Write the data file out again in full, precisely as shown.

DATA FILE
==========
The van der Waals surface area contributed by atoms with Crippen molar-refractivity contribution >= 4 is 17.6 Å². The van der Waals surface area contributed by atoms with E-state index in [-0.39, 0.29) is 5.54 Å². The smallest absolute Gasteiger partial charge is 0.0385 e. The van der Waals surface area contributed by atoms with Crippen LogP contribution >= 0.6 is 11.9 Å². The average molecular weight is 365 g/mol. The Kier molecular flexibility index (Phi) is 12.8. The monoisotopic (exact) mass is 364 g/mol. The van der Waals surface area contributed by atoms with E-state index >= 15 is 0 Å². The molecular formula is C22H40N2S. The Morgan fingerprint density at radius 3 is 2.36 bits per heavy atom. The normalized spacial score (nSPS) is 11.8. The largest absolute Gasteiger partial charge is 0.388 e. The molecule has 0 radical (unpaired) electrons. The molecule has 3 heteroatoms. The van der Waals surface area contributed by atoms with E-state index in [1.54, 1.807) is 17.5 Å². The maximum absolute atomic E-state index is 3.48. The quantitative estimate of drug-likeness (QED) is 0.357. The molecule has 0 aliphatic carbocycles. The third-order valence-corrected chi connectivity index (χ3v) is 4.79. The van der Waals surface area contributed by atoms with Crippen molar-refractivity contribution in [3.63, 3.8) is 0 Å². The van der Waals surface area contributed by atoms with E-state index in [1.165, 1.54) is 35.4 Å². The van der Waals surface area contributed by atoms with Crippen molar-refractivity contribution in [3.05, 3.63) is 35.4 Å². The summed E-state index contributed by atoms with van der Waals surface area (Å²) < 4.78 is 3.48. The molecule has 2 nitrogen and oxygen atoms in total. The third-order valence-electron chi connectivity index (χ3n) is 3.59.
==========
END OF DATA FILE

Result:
The van der Waals surface area contributed by atoms with Crippen molar-refractivity contribution >= 4 is 17.6 Å². The van der Waals surface area contributed by atoms with E-state index in [-0.39, 0.29) is 5.54 Å². The smallest absolute Gasteiger partial charge is 0.0385 e. The van der Waals surface area contributed by atoms with Crippen LogP contribution >= 0.6 is 11.9 Å². The average molecular weight is 365 g/mol. The Kier molecular flexibility index (Phi) is 12.8. The monoisotopic (exact) mass is 364 g/mol. The van der Waals surface area contributed by atoms with E-state index >= 15 is 0 Å². The molecular formula is C22H40N2S. The Morgan fingerprint density at radius 3 is 2.36 bits per heavy atom. The normalized spacial score (nSPS) is 11.8. The largest absolute Gasteiger partial charge is 0.388 e. The molecule has 0 radical (unpaired) electrons. The molecule has 3 heteroatoms. The van der Waals surface area contributed by atoms with E-state index in [1.54, 1.807) is 17.5 Å². The maximum absolute atomic E-state index is 3.48. The quantitative estimate of drug-likeness (QED) is 0.357. The molecule has 0 aliphatic carbocycles. The third-order valence-corrected chi connectivity index (χ3v) is 4.79. The van der Waals surface area contributed by atoms with Crippen molar-refractivity contribution in [3.63, 3.8) is 0 Å². The van der Waals surface area contributed by atoms with E-state index in [1.165, 1.54) is 35.4 Å². The van der Waals surface area contributed by atoms with Crippen molar-refractivity contribution in [3.05, 3.63) is 35.4 Å². The summed E-state index contributed by atoms with van der Waals surface area (Å²) < 4.78 is 3.48. The molecule has 2 nitrogen and oxygen atoms in total. The third-order valence-electron chi connectivity index (χ3n) is 3.59.